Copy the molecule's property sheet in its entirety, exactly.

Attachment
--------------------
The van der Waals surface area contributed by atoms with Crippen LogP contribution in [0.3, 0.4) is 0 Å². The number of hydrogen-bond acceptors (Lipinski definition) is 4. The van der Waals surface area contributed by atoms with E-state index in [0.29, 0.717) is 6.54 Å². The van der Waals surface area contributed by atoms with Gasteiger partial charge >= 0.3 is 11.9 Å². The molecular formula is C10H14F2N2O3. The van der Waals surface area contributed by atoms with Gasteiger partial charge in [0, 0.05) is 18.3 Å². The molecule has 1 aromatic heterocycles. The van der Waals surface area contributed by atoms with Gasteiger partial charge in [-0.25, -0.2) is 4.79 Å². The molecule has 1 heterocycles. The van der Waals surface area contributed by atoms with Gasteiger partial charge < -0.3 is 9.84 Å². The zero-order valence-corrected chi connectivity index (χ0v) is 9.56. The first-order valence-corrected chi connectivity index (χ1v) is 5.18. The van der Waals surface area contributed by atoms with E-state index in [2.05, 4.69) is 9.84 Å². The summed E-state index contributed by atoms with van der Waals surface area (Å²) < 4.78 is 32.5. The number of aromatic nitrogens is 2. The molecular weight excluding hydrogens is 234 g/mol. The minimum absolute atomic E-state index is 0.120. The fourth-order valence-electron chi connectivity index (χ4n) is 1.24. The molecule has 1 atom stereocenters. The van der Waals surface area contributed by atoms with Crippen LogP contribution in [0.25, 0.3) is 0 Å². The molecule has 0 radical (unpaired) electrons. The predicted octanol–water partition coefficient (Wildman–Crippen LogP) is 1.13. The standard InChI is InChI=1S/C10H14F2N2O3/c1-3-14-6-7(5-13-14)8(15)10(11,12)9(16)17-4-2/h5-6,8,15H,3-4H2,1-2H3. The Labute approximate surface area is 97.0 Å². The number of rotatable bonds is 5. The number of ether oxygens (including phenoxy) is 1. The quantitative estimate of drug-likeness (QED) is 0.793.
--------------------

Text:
The van der Waals surface area contributed by atoms with Crippen LogP contribution in [0.3, 0.4) is 0 Å². The number of hydrogen-bond acceptors (Lipinski definition) is 4. The van der Waals surface area contributed by atoms with E-state index in [0.29, 0.717) is 6.54 Å². The van der Waals surface area contributed by atoms with Gasteiger partial charge >= 0.3 is 11.9 Å². The molecular formula is C10H14F2N2O3. The van der Waals surface area contributed by atoms with Gasteiger partial charge in [0, 0.05) is 18.3 Å². The molecule has 1 aromatic heterocycles. The van der Waals surface area contributed by atoms with Gasteiger partial charge in [-0.25, -0.2) is 4.79 Å². The molecule has 1 heterocycles. The van der Waals surface area contributed by atoms with Gasteiger partial charge < -0.3 is 9.84 Å². The zero-order valence-corrected chi connectivity index (χ0v) is 9.56. The first-order valence-corrected chi connectivity index (χ1v) is 5.18. The van der Waals surface area contributed by atoms with E-state index in [2.05, 4.69) is 9.84 Å². The summed E-state index contributed by atoms with van der Waals surface area (Å²) < 4.78 is 32.5. The number of aromatic nitrogens is 2. The molecular weight excluding hydrogens is 234 g/mol. The minimum absolute atomic E-state index is 0.120. The fourth-order valence-electron chi connectivity index (χ4n) is 1.24. The molecule has 1 atom stereocenters. The van der Waals surface area contributed by atoms with Crippen LogP contribution in [0.25, 0.3) is 0 Å². The molecule has 0 radical (unpaired) electrons. The predicted octanol–water partition coefficient (Wildman–Crippen LogP) is 1.13. The standard InChI is InChI=1S/C10H14F2N2O3/c1-3-14-6-7(5-13-14)8(15)10(11,12)9(16)17-4-2/h5-6,8,15H,3-4H2,1-2H3. The Labute approximate surface area is 97.0 Å². The number of rotatable bonds is 5. The number of ether oxygens (including phenoxy) is 1. The quantitative estimate of drug-likeness (QED) is 0.793.